Durban's day of peace turns into chaos

2015-04-16 17:19
(Joe Stolley, News24)

(Joe Stolley, News24)

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WATCH: Police clash with locals in Durban CBD

2015-04-16 15:47

Police have chased anti-peace protesters in Durban CBD amidst chaos as locals and foreigners clash. Watch. WATCH

Durban - The Durban CBD was a chaotic scene of stun grenades, rubber bullets, tear gas, and walls of police on Thursday afternoon, even though a peace march had just been held to end xenophobic attacks.

People sneezed and their eyes burned as police formed human chains in the streets with their commander shouting ''hold the line, hold the line'' as they cleared about 500 agitated people from the immediate area.

While the peace march wound down at the city hall, pockets of protesters grew in the city's Dr Pixley KaSeme, Anton Lembede,  Joseph Mduli  and Monty Naicker streets, with police trying to break them up with tear gas, a human chain and a water cannon.

They ignored boos from the crowd and at one point, helped a lone motorist get away from the fray.

A woman wailed as water cannon on a large police truck pushed people away from shops in the CBD, most of which were closed.

Famous retail brands formed the background to police chasing a group through a taxi rank in Anton Lembede Street, and a Burundian national, Moses Sefumama, had to be rescued from a crowd by metro police.

People outside Shoprite sneezed as the wind blew the tear gas down Dr Pixley KaSeme street.

In places mounted metro police towered over people, forcing them to move.

In contrast, KwaZulu-Natal Premier Senzo Mchunu said outside the city hall at the peace march, "Today is a very important day, not only in KwaZulu-Natal, but in South Africa. Today we made our stand known throughout the continent and the world."

The provincial government organised the march after five people died, including a teenager in clashes between police, locals and foreigners since Friday.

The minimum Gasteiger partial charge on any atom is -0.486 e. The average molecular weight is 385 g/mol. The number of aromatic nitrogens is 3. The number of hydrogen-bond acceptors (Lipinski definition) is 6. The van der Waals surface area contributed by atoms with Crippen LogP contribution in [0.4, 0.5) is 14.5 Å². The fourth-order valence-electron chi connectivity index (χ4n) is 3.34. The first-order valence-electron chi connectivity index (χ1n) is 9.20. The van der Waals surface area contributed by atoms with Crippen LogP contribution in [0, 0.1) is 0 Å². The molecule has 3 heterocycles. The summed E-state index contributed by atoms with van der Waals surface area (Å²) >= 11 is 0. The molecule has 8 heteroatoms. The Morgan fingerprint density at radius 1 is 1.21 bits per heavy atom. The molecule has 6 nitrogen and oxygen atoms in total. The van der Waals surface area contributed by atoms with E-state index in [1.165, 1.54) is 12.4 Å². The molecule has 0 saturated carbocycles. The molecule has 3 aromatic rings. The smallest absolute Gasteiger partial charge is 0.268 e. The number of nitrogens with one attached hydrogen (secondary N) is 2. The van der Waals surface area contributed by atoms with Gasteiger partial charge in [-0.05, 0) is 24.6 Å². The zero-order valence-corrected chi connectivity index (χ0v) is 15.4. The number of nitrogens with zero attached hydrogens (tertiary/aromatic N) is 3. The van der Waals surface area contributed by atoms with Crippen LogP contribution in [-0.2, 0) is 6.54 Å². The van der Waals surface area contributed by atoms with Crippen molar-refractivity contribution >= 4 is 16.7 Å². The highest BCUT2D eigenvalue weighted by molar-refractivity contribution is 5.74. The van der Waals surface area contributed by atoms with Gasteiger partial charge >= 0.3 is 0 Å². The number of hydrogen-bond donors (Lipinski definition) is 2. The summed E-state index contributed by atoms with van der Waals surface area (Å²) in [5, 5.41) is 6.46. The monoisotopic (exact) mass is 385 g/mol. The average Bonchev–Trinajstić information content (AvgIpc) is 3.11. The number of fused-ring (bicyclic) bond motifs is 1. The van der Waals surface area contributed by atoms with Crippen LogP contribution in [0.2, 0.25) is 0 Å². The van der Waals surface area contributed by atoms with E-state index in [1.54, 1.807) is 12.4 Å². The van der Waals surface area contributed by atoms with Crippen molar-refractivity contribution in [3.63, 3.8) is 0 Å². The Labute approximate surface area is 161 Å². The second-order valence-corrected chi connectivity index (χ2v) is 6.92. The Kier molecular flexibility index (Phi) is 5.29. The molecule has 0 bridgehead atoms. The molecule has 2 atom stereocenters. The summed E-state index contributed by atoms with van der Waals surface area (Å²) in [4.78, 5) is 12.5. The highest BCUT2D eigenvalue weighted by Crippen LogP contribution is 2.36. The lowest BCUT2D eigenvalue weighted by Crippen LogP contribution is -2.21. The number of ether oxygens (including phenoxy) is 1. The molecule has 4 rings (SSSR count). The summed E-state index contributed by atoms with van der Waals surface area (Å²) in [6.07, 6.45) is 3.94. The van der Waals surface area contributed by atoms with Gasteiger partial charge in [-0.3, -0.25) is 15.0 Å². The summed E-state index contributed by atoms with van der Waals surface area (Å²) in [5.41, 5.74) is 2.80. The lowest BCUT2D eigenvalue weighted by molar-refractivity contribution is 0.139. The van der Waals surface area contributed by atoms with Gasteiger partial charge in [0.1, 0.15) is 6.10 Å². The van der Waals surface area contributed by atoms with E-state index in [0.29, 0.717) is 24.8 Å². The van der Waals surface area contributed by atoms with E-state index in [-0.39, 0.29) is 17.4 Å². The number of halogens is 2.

Mchunu said, "Our enemy as Africans is poverty, illiteracy, unemployment and diseases that are ravaging out people. Our enemy is not our nationalities. That is not our enemy, we are one. We are here after a long march to say, 'No to xenophobia, we must respect one another, we must respect foreign nationals, this is a march for peace," he said to loud cheers.

‘Peace and stability’

He said the government wanted stability in the province and did not want any bloodshed.

"We want peace and stability. We are here to pledge our solidarity with the Nigerian government. We condemn Boko Haram. We stand together with the Kenyan government and condemn the violence. We are in solidarity with all our African brothers," said Mchunu.

He said: "We pledge for peace. We are aware of a few people in this province who go around looting, selling drugs to our people and breaking the laws of the land. We will support all law enforcement agencies so that our people are safe.

''We acknowledge that in the past few days our image has been tarnished. We say to the people of KwaZulu-Natal, stand up and defend KwaZulu-Natal and the property of KwaZulu-Natal."

 He said that in any democracy there are rights and responsibility.

 "You have a responsibility to stop the attacks and violent act against foreign nationals. Let us unite. To foreign nationals, we don't want any violence against you. You must also not carry fire arms or get involved in crime. We don't want to barricade any areas in this city. Please let's respect one another," said Mchunu.

One person shouted: "We are not voting in 2016. The foreigners will vote"

At the same time, President Jacob Zuma in Parliament said no amount of frustration or anger could ever justify the attacks on foreign nationals and the looting of their shops.

"We condemn the violence in the strongest possible terms. The attacks violate all the values that South Africa embodies, especially the respect for human life, human rights, human dignity and ubuntu," he said.

"Our country stands firmly against all intolerances such as racism, xenophobia, homophobia and sexism."

National police commissioner Riah Phiyega said this week 800 officers had been deployed to stop the violence.

Meanwhile, eyes were starting to turn to Johannesburg where xenophobia was being reported in the south east of the city and frightened Somali families went to the Primrose police station for protection.

Read more on:    police  |  senzo mchunu  |  durban  |  crime  |  xenophobia

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